Last week, fate (via Hacker News) sent a lot of people to this post, about becoming a software consultant. This actually resulted in a lot of new readers and followers. So, first of all, hi to all of the new readers and followers. But secondly, I’m about due for another consulting post. So let’s talk today about how to become a management consultant.
This is going to be a guide to charting a course for yourself from working as an individual contributor to a management consultant. And it doesn’t involve dues-paying or working your way through any degrees or even any other jobs. It’s a lot more direct than that.
First of All, What Is Management Consulting? It’s Not as Pretentious as it Sounds
First things first, let’s get to definitions. I’ve often referred to myself as a management consultant. (If you want a more detailed history of my consulting, you can find that here.) Sometimes I call myself a strategy consultant or perhaps an executive consultant. In a sense, this is all kinda the same thing.
So let’s define that thing. What is a management consultant?
You could probably find all sorts of definitions out there of varying complexity. Let’s go with a simple one, though. First of all, as I’ve explained before consulting is when people pay for your expertise and opinions. (Not your labor.) Management consulting is thus a narrower variant of general consulting, with the following two caveats.
- You are specifically offering advice to organizational leadership (i.e. “management”).
- The advice you offer is related to leadership’s main charter: making organizational decisions and running the business.
That’s really it. You give advice to organizational management about how best to execute their leadership duties and oversee their organizations. Naturally, there are a lot of different kinds of advice that you could give, but I’ll get to that a little later.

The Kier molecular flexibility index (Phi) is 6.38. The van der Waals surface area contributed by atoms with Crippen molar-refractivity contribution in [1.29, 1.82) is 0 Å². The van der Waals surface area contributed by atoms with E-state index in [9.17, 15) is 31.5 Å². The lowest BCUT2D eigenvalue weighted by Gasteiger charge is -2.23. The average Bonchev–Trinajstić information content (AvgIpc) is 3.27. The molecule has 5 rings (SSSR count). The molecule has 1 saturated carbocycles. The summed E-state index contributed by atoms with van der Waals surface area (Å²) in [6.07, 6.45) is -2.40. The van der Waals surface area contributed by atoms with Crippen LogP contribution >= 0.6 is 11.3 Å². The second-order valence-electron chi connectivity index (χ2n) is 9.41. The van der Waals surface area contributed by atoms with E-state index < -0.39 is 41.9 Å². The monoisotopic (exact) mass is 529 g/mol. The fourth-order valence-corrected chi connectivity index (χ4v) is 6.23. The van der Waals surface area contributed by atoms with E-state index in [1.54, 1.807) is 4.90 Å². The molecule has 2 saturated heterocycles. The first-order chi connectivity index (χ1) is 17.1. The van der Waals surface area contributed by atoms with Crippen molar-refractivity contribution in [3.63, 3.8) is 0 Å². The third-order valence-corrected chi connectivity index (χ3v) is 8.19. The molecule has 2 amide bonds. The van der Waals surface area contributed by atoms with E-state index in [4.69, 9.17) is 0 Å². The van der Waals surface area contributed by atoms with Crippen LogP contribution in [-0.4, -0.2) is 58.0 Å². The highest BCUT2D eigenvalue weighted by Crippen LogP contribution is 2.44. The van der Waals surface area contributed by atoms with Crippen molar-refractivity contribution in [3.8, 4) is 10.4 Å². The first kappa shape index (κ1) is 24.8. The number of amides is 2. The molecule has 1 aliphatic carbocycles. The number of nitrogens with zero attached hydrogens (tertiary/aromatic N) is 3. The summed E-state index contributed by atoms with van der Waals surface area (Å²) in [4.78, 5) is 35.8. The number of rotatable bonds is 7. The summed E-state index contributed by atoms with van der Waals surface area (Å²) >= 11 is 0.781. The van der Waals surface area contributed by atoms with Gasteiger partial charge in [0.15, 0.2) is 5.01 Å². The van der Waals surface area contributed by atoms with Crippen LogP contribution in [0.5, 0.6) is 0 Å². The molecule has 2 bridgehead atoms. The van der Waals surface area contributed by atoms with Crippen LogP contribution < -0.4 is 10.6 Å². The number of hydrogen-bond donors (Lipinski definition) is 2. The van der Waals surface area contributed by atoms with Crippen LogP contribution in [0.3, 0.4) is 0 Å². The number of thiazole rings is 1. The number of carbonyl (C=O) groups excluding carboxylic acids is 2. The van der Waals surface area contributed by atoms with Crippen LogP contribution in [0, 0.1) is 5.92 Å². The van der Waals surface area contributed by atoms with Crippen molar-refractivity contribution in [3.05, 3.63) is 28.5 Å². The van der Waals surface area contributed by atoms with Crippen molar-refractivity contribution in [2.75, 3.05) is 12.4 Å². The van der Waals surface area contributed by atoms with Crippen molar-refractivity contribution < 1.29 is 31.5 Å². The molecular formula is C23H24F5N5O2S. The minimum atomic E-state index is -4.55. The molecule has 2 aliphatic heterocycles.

Should You Become a Management Consultant?
If you’re reading my blog, you’re probably a software developer or at least software-developer-adjacent. So given the post title and introductory section, you might be looking behind you and wondering if I’m not talking to someone else. You might just want to write code, either for a company or as a freelancer.
Is this advice really for you?
Yes, it is. I’ve previously advocated that every software developer become a consultant. So it’s not much of a reach that I think, if you’re going to become a consultant, you might as well become a management consultant. Developer Hegemony, aside from being a book, is the crazy idea that software developers should be in charge of software development. And if we’re going to be in charge of our own industry, it stands to reason that we should know how to run it well enough to offer advice about the same.
So yes, you should become a management consultant. It’s an excellent way to establish a practice, credibility, industry contacts, and authority. And the pay isn’t bad, either.
You don’t have to live out of hotels or wear slacks everywhere, or adopt an insufferable vocabulary, either. Heck, you might not even need to leave fulltime employment, if you get creative. You just need to establish yourself as an expert in some facet of leadership in the software world.